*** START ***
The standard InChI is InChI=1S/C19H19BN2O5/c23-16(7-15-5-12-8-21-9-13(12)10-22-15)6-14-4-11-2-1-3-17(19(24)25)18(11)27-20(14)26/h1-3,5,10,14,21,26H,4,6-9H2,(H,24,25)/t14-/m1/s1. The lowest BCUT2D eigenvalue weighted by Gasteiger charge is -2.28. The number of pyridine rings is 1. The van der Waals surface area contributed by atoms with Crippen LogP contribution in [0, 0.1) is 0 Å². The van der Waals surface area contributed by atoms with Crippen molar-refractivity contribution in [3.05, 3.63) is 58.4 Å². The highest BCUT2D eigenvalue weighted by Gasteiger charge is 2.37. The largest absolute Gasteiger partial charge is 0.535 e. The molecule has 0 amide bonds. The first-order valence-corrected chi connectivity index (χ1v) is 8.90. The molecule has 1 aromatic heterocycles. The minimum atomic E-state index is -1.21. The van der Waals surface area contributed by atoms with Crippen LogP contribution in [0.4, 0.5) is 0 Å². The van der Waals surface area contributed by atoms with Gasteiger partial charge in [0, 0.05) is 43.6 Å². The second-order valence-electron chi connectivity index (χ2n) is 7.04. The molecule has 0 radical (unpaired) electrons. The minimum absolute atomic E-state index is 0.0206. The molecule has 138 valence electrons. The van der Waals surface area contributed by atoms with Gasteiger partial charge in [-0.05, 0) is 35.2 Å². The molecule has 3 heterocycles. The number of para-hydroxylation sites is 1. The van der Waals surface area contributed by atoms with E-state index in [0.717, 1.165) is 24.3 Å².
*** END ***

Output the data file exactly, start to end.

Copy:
The standard InChI is InChI=1S/C19H19BN2O5/c23-16(7-15-5-12-8-21-9-13(12)10-22-15)6-14-4-11-2-1-3-17(19(24)25)18(11)27-20(14)26/h1-3,5,10,14,21,26H,4,6-9H2,(H,24,25)/t14-/m1/s1. The lowest BCUT2D eigenvalue weighted by Gasteiger charge is -2.28. The number of pyridine rings is 1. The van der Waals surface area contributed by atoms with Crippen LogP contribution in [0, 0.1) is 0 Å². The van der Waals surface area contributed by atoms with Crippen molar-refractivity contribution in [3.05, 3.63) is 58.4 Å². The highest BCUT2D eigenvalue weighted by Gasteiger charge is 2.37. The largest absolute Gasteiger partial charge is 0.535 e. The molecule has 0 amide bonds. The first-order valence-corrected chi connectivity index (χ1v) is 8.90. The molecule has 1 aromatic heterocycles. The minimum atomic E-state index is -1.21. The van der Waals surface area contributed by atoms with Crippen LogP contribution in [0.4, 0.5) is 0 Å². The van der Waals surface area contributed by atoms with Gasteiger partial charge in [0, 0.05) is 43.6 Å². The second-order valence-electron chi connectivity index (χ2n) is 7.04. The molecule has 0 radical (unpaired) electrons. The minimum absolute atomic E-state index is 0.0206. The molecule has 138 valence electrons. The van der Waals surface area contributed by atoms with Gasteiger partial charge in [-0.05, 0) is 35.2 Å². The molecule has 3 heterocycles. The number of para-hydroxylation sites is 1. The van der Waals surface area contributed by atoms with E-state index in [0.717, 1.165) is 24.3 Å².